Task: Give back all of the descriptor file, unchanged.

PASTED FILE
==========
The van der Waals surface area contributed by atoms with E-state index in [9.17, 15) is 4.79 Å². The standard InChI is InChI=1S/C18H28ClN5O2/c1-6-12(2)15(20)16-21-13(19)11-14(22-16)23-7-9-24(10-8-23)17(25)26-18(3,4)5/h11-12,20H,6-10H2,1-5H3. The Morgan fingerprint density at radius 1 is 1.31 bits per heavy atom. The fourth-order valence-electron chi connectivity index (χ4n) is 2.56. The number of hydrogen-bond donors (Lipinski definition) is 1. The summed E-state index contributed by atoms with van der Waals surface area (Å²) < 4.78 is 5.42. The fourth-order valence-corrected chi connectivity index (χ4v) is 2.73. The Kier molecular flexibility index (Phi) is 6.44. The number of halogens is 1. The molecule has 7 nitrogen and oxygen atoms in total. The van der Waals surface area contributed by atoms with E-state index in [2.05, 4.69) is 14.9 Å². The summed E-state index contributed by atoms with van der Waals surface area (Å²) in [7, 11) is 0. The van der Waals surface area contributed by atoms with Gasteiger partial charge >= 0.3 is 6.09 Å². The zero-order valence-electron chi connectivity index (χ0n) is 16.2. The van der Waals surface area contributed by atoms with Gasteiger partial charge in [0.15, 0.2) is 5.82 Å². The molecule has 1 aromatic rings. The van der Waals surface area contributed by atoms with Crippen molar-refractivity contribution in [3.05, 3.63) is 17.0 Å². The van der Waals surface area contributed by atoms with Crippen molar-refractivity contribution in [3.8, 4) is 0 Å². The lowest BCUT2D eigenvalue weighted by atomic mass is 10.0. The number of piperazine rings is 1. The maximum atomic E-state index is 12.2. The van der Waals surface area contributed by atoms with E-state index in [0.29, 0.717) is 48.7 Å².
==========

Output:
The van der Waals surface area contributed by atoms with E-state index in [9.17, 15) is 4.79 Å². The standard InChI is InChI=1S/C18H28ClN5O2/c1-6-12(2)15(20)16-21-13(19)11-14(22-16)23-7-9-24(10-8-23)17(25)26-18(3,4)5/h11-12,20H,6-10H2,1-5H3. The Morgan fingerprint density at radius 1 is 1.31 bits per heavy atom. The fourth-order valence-electron chi connectivity index (χ4n) is 2.56. The number of hydrogen-bond donors (Lipinski definition) is 1. The summed E-state index contributed by atoms with van der Waals surface area (Å²) < 4.78 is 5.42. The fourth-order valence-corrected chi connectivity index (χ4v) is 2.73. The Kier molecular flexibility index (Phi) is 6.44. The number of halogens is 1. The molecule has 7 nitrogen and oxygen atoms in total. The van der Waals surface area contributed by atoms with E-state index in [2.05, 4.69) is 14.9 Å². The summed E-state index contributed by atoms with van der Waals surface area (Å²) in [7, 11) is 0. The van der Waals surface area contributed by atoms with Gasteiger partial charge >= 0.3 is 6.09 Å². The zero-order valence-electron chi connectivity index (χ0n) is 16.2. The van der Waals surface area contributed by atoms with Gasteiger partial charge in [0.15, 0.2) is 5.82 Å². The molecule has 1 aromatic rings. The van der Waals surface area contributed by atoms with Crippen molar-refractivity contribution in [3.05, 3.63) is 17.0 Å². The van der Waals surface area contributed by atoms with Crippen molar-refractivity contribution in [3.8, 4) is 0 Å². The lowest BCUT2D eigenvalue weighted by atomic mass is 10.0. The number of piperazine rings is 1. The maximum atomic E-state index is 12.2. The van der Waals surface area contributed by atoms with E-state index in [0.29, 0.717) is 48.7 Å².